It’s hard to pinpoint just one film as Ingmar Bergman’s bleakest, but the overlooked From The Life of the Marionettes” has just as much going for it as more traditional picks like The Seventh Seal or the Trilogy of Faith or Shame. Made in Germany in 1979 (and released the following year) while Bergman was in “tax exile” from Sweden, Marionettes sees Bergman finding beauty in new faces and directing new actors to great performances. It’s one of Bergman’s most experimental features, too; it opens with a murder on a beautiful set draped in a red just as beautiful as the unforgettable tones in Bergman’s next film, Fanny and Alexander (1982). The camera, full of trickery and smooth glides from room to room, provide tension as a seemingly tender conversation invisibly becomes horrifying and then ends violently. It’s the film’s most beautiful scene, but there are some more creative moments that equal it.
Following the murder, quickly revealed to be perpetrated by Peter (Robert Atzorn) against a woman named Katarina, a name shared by Peter’s wife, the color drains from the film, not to return until the epilogue. We jump back in time, alternating crucial moments prior to the murder and important ones that follow it, always with a title card to orient us to the next event. The world this effect creates is tremendous; Marionettes becomes divided into very precise chapters, each one claustrophobic, almost all of them contained to one set, and flourished with only vaguely expressionistic cinematography that recalls the German Kammerspiel of old. But as we jump from scene to scene, Marionettes goes from chamber-drama to chronicle, as almost every chapter begins contradicting the impression or information the previous one left us with. Every character, Peter, Katarina, the wife’s homosexual business partner, Tim, and even the psychiatrist and the murdered prostitute, becomes guilty of something, desperately trying to control those around them and to control themselves. The storytelling method complicates every character, so a murder mystery based on motive instead becomes an ensemble portrayal of desperation and control. For all the depression and sexual frustration in Marionettes, it’s the urge to control that Marionettes unites the characters. The psychiatrist tries to talk Katarina into having an affair, and Tim schemes to somehow end up with Peter, while Peter and Katarina’s love-hate relationship swirls and cascades just like the film’s timeline.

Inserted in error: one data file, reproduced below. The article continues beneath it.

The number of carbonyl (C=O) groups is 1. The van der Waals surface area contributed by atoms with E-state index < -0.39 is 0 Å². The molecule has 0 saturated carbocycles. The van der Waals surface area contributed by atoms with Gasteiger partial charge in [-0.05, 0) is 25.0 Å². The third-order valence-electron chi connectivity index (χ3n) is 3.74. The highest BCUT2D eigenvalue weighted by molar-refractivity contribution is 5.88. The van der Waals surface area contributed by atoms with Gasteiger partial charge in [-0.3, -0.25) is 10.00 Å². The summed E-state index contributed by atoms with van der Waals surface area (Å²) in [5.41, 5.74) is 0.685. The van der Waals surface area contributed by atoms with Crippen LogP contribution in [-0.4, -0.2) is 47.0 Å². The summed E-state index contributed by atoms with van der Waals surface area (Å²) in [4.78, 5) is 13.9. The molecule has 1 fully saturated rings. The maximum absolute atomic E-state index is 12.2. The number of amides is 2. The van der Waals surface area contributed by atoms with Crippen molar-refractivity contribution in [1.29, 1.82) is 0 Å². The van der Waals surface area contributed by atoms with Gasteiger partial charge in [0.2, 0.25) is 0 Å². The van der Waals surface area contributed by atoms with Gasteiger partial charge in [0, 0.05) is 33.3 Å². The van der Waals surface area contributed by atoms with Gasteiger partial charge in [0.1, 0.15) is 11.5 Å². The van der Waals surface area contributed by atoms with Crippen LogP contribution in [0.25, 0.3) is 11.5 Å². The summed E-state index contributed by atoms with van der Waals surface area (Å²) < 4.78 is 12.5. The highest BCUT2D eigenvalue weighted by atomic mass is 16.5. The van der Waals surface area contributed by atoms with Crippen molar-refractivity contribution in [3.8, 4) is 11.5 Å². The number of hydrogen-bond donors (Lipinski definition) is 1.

But control is never easy for these characters. None of them are as smart as Bergman’s existential heroes, rarely possessing the ability to analyze themselves with any true poignancy. This causes several monologues to be more frustrating than riveting, but it’s also the key to everything we see. Marionettes is light on conversation but heavy on confession and interrogation. Everyone is always trying to fool everyone else and assert themselves. The only one smart enough to do this is Tim, the homosexual, who has a fantastic monologue, mostly taking place in a symbolic mirror shot, that even finds a way to quietly advocate for homosexual equality at a time when most films could not be bothered. Indeed, the most important revelations in Marionettes are all related to a repressed homosexuality, and there’s the quiet but omnipresent suggestion that a more accepting society, one that allows, as Tim wishes, “for homosexuals to be faithful,” maybe none of this would have had to happen in the first place.
What does happen is admittedly implausible, but the creativity with which Bergman manifests it, most notably in dreams marked by blank white background and masterful superimpositions, makes it all worth it. We never really get a reason for the murder, and the other characters’ storylines conclude with a somewhat disappointing Dénouement, but maybe that’s the point. These characters are not quite smart enough to pinpoint their problems or analyze themselves, so they can never find a solution. Why should one fall into their laps? It’s a strained commentary on middle-class life as it is, but it’s far less patronizing than the alternative. Bergman is rarely interested in answers more than questions, and Marionettes is no exception.
This could understandably frustrate many viewers; Marionettes never raises problems as universal as Bergman’s bleakest masterpieces, so it’s a struggle to insert oneself into the film, which seems to take place very specifically within middle-class West Germany and in no particular place all at once. But it’s that same structure that makes Marionettes so entrancing and memorable, a remarkable display of a director who would make just one more feature film for theatrical distribution pushing himself onto new ground and conquering it in the same stride.